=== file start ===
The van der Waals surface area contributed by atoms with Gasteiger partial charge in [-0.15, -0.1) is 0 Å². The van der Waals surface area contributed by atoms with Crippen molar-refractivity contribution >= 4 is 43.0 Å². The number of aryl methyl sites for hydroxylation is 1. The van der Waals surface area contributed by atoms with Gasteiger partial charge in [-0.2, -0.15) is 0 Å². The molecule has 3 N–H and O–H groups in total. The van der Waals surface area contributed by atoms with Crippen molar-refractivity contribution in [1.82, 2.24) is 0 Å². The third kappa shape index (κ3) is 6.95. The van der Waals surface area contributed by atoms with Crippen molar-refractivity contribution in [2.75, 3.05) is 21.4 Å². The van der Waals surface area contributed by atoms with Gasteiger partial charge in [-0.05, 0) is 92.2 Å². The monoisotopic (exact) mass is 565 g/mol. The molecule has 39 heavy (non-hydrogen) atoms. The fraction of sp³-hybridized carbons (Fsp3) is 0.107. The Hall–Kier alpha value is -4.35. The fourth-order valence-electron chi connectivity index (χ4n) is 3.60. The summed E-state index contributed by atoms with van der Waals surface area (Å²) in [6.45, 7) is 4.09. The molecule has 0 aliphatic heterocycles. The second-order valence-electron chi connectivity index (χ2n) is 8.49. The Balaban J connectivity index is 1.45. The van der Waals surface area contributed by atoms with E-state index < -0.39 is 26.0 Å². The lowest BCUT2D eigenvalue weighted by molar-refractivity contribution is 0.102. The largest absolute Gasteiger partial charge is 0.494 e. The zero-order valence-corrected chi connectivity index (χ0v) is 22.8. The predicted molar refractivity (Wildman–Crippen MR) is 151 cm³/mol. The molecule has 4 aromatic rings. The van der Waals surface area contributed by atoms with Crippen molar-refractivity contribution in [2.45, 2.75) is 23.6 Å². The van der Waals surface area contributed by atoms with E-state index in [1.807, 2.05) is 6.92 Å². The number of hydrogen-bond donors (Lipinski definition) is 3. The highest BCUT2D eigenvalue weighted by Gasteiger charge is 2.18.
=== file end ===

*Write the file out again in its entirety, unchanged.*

The van der Waals surface area contributed by atoms with Gasteiger partial charge in [-0.15, -0.1) is 0 Å². The van der Waals surface area contributed by atoms with Crippen molar-refractivity contribution >= 4 is 43.0 Å². The number of aryl methyl sites for hydroxylation is 1. The van der Waals surface area contributed by atoms with Gasteiger partial charge in [-0.2, -0.15) is 0 Å². The molecule has 3 N–H and O–H groups in total. The van der Waals surface area contributed by atoms with Crippen molar-refractivity contribution in [1.82, 2.24) is 0 Å². The third kappa shape index (κ3) is 6.95. The van der Waals surface area contributed by atoms with Crippen molar-refractivity contribution in [2.75, 3.05) is 21.4 Å². The van der Waals surface area contributed by atoms with Gasteiger partial charge in [-0.05, 0) is 92.2 Å². The monoisotopic (exact) mass is 565 g/mol. The molecule has 39 heavy (non-hydrogen) atoms. The fraction of sp³-hybridized carbons (Fsp3) is 0.107. The Hall–Kier alpha value is -4.35. The fourth-order valence-electron chi connectivity index (χ4n) is 3.60. The summed E-state index contributed by atoms with van der Waals surface area (Å²) in [6.45, 7) is 4.09. The molecule has 0 aliphatic heterocycles. The second-order valence-electron chi connectivity index (χ2n) is 8.49. The Balaban J connectivity index is 1.45. The van der Waals surface area contributed by atoms with E-state index < -0.39 is 26.0 Å². The lowest BCUT2D eigenvalue weighted by molar-refractivity contribution is 0.102. The largest absolute Gasteiger partial charge is 0.494 e. The zero-order valence-corrected chi connectivity index (χ0v) is 22.8. The predicted molar refractivity (Wildman–Crippen MR) is 151 cm³/mol. The molecule has 4 aromatic rings. The van der Waals surface area contributed by atoms with Crippen molar-refractivity contribution in [2.45, 2.75) is 23.6 Å². The van der Waals surface area contributed by atoms with E-state index in [1.807, 2.05) is 6.92 Å². The number of hydrogen-bond donors (Lipinski definition) is 3. The highest BCUT2D eigenvalue weighted by Gasteiger charge is 2.18.